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Terry Webster

Terry Webster

Assoc. Dean of Academic Affairs/Special Assist. to the VP of AA
  • Associate Professor

  • The Chicago School Westwood
Department
Academic Affairs
Address
The Chicago School of Professional Psychology
1145 Gayley Ave. Los Angeles, CA 90024
1145 Gayley Ave.
Office Location
Room 314
Office Phone
310-481-5202
On-campus Ext.
5202
Email
twebster@thechicagoschool.edu
Website
Biography

A researcher and scholar, Dr. Webster is the Chair of Psychology at The Chicago School’s Westwood and Irvine Campuses and has held several key teaching positions at a number of higher education institutions, including The California Graduate Institute and the University of California at Irvine. She has served as chair and internal reader for doctoral student dissertations and has played an integral role in updating the Dissertation Manual, as well as academic documents and internal procedures. Dr. Webster has expertise in research design and methodology, program evaluation, and Lifespan Psychology. Her primary research areas are Developmental Psychology with an emphasis on middle and late adulthood, and Health Psychology.

Education
  • B.A., Psychology, University of California, Los Angeles
  • Ph.D., Psychology and Social Behavior, University of California, Irvine
Licensure(s)
Areas Of Expertise

Select Presentations

  • Webster, T.  (2005). Differing perspectives:  The relationship between discordant views of caregiving burden and caregiver depression.  Poster presented at the Gerontological Society of America, Orlando, FL.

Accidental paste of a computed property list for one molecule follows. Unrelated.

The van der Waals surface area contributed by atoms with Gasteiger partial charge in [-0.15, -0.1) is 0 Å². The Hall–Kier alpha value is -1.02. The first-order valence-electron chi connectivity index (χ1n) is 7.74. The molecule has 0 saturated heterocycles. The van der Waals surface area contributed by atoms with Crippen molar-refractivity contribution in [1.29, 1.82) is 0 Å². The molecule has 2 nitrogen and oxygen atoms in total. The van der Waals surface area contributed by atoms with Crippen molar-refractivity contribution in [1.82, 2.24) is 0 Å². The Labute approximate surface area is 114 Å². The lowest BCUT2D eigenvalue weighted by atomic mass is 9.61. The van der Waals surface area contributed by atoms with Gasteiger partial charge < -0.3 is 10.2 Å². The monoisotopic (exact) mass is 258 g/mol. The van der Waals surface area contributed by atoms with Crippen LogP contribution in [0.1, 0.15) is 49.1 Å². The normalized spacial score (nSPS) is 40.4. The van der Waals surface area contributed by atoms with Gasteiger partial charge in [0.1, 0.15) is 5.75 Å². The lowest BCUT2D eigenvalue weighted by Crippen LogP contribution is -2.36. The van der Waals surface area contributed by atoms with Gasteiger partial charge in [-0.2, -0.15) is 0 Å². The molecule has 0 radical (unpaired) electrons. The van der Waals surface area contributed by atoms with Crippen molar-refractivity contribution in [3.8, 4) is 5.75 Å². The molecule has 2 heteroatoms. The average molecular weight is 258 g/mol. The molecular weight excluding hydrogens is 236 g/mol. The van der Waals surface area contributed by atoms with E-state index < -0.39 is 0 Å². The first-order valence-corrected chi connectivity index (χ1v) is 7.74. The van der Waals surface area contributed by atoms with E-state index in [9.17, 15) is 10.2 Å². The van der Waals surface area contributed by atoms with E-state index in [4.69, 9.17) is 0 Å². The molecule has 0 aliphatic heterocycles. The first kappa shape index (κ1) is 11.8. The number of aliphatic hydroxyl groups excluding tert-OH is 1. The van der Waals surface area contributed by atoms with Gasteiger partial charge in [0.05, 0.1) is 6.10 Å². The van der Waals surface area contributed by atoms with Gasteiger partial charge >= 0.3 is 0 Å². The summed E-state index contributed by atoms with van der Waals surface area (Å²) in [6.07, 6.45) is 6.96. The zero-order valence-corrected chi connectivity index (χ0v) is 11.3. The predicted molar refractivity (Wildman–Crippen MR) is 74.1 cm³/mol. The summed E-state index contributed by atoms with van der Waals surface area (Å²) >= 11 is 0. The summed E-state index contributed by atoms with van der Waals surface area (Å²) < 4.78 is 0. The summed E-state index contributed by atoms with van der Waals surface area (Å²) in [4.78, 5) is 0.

Select Publications

  • Webster, T.  (2008). The Doctoral Project: A Manual for Students.  Los Angeles: California Graduate Institute.
  • Kimberley A. Babb, Chuansheng Chen, James Swanson, Carol K. Whalen, Terry Webster, Robert Moyzis, Michael Murias, Yuan-Chun Ding, and Sabrina Schuck  (2007).  Dopamine Receptor D4 (DRD4) Gene and Performance on the Draw-an-Alien Task. Manuscript submitted for publication.

Community Involvement

  • Stephen S. Wise Temple, Los Angeles, CA, board member (2001-2012)
  • The Guardians, member (2004-present)
  • America-Israel Public Affairs Committee, member (2007-present)

Professional Memberships

  • American Psychological Association Division 20, Aging
  • Association for Psychological Science
  • Gerontological Society of America

Q&A

Q: Please describe your teaching philosophy.
A:  I consider the classroom a place where both students and instructors can engage in discussion and intellectual inquiry.  I like to blend lectures with experiential activities, which helps to bring abstract theoretical positions into the arena of the "real world."  For the time they are in class with me, I ask my students to be alert to how principles presented in the class can be applied in day-to-day situations.  I would not want my students to complete my course, close the book, and walk away.  My hope is that students can take what they have learned and use it over a lifetime.

Q. Why did you choose to enter the field of psychology?
A. For as long as I can remember, I have been fascinated by human behavior, what makes people "tick."  To be involved in the field of Psychology allows for a lifetime of learning.  I never wanted to be static in my occupational life, and I cannot imagine a field more perfect for those who are continuous "seekers."

Q. What advice would you give a student entering The Chicago School?
A. Graduate education is more than a series of courses taken to achieve an advanced degree.  It is also an opportunity to experience tremendous personal growth that cannot be measured merely in terms of grade point average.  While it is important for students to be engaged in the educational experience, it is important to consider how graduate school fits into life's "bigger picture."  Consider these years as part of your journey, to be taken seriously, yes, but also to be enjoyed.